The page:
The two largest U.S. oil companies, Exxon Mobil Corp and Chevron Corp, reported record second-quarter 2022 revenue on Friday.

With crude topping $100 a barrel shortly after the Russian invasion of Ukraine and rising refining margins due to reduced plant capacity, ExxonMobil posted $17.9 billion in profit and Chevron $11.6 billion in the just-ended second quarter.

The results follow similarly stunning figures from European oil heavyweights, Shell reporting $18 billion in profits, Total Energies $5.7 billion and Eni $3.8 billion.

Crude prices traded between $95 and $120 a barrel in the quarter as the war and the wave of sanctions against Moscow pushed the oil market back to levels last seen in 2008.

On Friday, the two companies reported increased oil and natural gas volumes in the United States, with ExxonMobil boosted by a 130,000 barrel of oil equivalent increase in the Permian Basin in Texas and New Mexico, and Chevron registering a 3% increase in volumes in the United States.

ExxonMobil plans to add 250,000 barrels per day of refining capacity at its Beaumont, Texas plant in the first quarter of 2023, which represents “the industry’s largest U.S. capacity increase since 2012.” ExxonMobil Chief Executive Darren Woods said in a press release.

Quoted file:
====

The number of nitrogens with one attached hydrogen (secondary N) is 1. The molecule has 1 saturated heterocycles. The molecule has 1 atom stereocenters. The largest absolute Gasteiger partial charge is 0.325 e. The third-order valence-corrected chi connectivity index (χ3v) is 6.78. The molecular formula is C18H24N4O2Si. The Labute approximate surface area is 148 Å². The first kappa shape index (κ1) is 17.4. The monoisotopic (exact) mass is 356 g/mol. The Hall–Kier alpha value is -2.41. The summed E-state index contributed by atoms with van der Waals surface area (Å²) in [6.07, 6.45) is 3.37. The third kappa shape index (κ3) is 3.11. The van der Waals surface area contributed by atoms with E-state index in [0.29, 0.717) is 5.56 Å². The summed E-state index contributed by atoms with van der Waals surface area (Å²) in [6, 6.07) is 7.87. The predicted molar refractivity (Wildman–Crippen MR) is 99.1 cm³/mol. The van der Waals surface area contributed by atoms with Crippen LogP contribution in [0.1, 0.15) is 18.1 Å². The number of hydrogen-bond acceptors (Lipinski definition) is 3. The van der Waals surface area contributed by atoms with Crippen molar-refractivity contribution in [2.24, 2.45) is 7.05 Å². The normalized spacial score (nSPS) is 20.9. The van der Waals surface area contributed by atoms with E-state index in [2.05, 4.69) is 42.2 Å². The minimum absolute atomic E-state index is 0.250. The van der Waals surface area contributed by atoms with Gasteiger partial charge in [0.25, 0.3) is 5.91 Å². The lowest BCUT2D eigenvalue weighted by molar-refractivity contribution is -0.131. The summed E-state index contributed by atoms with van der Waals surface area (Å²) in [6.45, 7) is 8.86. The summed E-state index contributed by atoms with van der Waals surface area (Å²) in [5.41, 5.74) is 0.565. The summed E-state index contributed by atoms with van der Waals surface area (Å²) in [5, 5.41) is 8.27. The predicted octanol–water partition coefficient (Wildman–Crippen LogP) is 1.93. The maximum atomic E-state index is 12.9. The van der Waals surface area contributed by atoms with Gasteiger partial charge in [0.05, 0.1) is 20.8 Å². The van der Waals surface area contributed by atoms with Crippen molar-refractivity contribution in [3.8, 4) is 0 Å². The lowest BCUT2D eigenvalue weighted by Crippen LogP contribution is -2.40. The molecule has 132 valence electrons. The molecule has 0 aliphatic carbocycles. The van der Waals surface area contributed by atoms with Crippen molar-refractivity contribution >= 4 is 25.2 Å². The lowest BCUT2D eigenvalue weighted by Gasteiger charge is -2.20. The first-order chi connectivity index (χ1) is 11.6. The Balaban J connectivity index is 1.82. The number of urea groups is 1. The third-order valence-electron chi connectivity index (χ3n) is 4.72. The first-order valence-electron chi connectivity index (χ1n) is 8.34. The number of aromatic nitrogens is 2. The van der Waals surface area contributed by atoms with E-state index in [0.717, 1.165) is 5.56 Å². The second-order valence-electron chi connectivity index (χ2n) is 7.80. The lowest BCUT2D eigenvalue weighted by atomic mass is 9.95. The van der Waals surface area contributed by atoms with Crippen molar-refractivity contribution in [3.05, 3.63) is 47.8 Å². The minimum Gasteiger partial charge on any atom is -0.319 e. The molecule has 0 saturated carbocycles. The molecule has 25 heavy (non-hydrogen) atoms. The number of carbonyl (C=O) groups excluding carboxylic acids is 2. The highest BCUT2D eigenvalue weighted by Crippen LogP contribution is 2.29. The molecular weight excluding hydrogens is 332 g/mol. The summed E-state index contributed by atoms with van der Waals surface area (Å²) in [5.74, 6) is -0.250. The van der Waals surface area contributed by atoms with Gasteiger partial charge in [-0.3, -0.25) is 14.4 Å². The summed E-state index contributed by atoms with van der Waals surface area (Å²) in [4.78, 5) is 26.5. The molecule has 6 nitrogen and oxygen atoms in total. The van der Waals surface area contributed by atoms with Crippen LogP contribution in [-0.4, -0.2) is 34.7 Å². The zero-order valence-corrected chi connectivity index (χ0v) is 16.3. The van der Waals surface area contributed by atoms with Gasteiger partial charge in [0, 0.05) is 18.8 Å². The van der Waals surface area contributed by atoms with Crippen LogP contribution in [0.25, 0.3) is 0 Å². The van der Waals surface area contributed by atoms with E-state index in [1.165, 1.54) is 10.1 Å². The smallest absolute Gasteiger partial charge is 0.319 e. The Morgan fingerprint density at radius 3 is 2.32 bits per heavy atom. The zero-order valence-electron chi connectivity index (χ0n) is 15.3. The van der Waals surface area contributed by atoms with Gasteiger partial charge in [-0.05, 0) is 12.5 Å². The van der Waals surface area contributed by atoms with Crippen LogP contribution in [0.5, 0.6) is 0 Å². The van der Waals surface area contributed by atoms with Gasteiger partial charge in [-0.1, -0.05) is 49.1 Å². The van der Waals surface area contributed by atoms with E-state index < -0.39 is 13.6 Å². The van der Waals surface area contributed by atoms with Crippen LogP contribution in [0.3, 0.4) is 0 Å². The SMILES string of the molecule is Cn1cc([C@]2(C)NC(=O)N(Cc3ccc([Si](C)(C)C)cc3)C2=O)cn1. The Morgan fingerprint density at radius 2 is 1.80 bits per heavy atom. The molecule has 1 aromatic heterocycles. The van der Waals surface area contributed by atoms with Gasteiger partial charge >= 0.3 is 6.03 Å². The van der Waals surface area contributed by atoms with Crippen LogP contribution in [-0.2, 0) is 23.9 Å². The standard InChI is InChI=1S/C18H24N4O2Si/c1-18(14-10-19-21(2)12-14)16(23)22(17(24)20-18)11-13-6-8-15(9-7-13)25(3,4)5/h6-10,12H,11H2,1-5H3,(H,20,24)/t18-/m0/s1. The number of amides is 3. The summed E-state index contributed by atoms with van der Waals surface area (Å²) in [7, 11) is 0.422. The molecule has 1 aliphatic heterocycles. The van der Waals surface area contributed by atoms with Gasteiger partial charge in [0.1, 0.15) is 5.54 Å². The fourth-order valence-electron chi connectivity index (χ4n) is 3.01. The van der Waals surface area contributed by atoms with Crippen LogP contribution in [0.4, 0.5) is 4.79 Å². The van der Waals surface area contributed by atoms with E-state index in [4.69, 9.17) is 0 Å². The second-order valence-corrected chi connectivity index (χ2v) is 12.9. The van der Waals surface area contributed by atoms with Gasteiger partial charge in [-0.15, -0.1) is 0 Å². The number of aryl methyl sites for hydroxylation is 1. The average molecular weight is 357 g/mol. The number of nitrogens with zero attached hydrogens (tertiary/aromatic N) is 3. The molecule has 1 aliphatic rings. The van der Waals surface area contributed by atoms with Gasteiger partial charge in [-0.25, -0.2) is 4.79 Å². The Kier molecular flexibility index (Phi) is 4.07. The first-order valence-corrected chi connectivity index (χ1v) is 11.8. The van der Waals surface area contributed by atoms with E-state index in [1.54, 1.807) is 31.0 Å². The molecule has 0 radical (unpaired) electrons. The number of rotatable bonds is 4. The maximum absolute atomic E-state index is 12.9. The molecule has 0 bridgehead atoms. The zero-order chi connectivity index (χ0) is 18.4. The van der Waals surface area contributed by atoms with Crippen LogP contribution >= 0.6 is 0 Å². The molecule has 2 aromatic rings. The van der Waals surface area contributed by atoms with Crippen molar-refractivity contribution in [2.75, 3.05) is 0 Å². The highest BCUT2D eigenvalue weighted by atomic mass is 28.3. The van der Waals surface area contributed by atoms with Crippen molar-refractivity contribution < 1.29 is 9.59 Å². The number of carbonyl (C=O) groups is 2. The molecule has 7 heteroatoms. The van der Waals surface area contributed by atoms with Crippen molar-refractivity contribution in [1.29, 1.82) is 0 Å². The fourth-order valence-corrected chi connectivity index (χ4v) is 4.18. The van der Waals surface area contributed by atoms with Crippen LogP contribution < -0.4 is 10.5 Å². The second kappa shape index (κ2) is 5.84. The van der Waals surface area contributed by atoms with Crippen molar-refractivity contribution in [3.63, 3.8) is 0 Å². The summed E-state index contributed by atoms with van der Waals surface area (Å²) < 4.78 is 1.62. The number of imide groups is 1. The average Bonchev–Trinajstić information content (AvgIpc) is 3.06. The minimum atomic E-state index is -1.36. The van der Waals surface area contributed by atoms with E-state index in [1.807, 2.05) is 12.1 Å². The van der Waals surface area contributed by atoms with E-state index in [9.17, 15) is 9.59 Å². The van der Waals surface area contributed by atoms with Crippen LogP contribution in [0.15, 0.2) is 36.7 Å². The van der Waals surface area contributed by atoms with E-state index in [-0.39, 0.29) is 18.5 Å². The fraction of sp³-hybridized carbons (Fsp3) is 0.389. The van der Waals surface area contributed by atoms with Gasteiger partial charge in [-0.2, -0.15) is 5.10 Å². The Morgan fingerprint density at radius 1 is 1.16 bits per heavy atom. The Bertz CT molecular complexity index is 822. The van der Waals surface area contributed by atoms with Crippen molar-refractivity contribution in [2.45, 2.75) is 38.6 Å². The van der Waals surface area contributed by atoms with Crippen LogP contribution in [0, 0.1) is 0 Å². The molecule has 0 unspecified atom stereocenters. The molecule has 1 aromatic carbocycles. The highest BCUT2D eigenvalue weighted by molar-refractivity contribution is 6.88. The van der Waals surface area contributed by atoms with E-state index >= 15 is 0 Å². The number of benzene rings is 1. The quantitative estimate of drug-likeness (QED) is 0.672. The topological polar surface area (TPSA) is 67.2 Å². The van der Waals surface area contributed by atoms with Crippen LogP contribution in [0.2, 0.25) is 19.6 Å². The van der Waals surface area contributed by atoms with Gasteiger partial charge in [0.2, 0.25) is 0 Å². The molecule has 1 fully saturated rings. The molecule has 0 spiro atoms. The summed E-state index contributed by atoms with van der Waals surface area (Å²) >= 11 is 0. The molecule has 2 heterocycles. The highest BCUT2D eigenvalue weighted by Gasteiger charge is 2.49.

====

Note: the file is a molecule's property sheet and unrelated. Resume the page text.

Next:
Both companies posted strong increases in revenue, with Exxon Mobil jumping 71% to $115.7 billion and Chevron jumping 83% to $69 billion.

This rise is considered one of the main factors behind global inflation, which has reached levels not seen for decades in the United States and Europe.

Inflation is already changing where Americans go and what they eat. It also changes the way they consume energy. Inflation in Europe has also increased, including soaring energy costs.

The two companies, which suffered significant financial losses at the start of the COVID-19 pandemic as demand for oil plummeted, did not use the mountains of cash from rising prices to dramatically increase spending on oil. capital, which remain below the pre-pandemic level.

Instead, companies directed funds to shareholders. ExxonMobil paid out $7.6 billion in distributions during the quarter, while Chevron raised the high end of its annual share buyback range to $15 billion from $10 billion.

Shares of ExxonMobil jumped 4.1% to $96.39 in midday trading, while Chevron jumped 8.5% to $163.19.

Soaring U.S. gasoline prices that hit an all-time high in mid-June have strained American families and put pressure on President Joe Biden, who has had a rocky relationship with ExxonMobil and Chevron and the oil industry in general.

In June, Biden tore up the industry for spending excess cash on stock buybacks instead of dramatically increasing capital spending.

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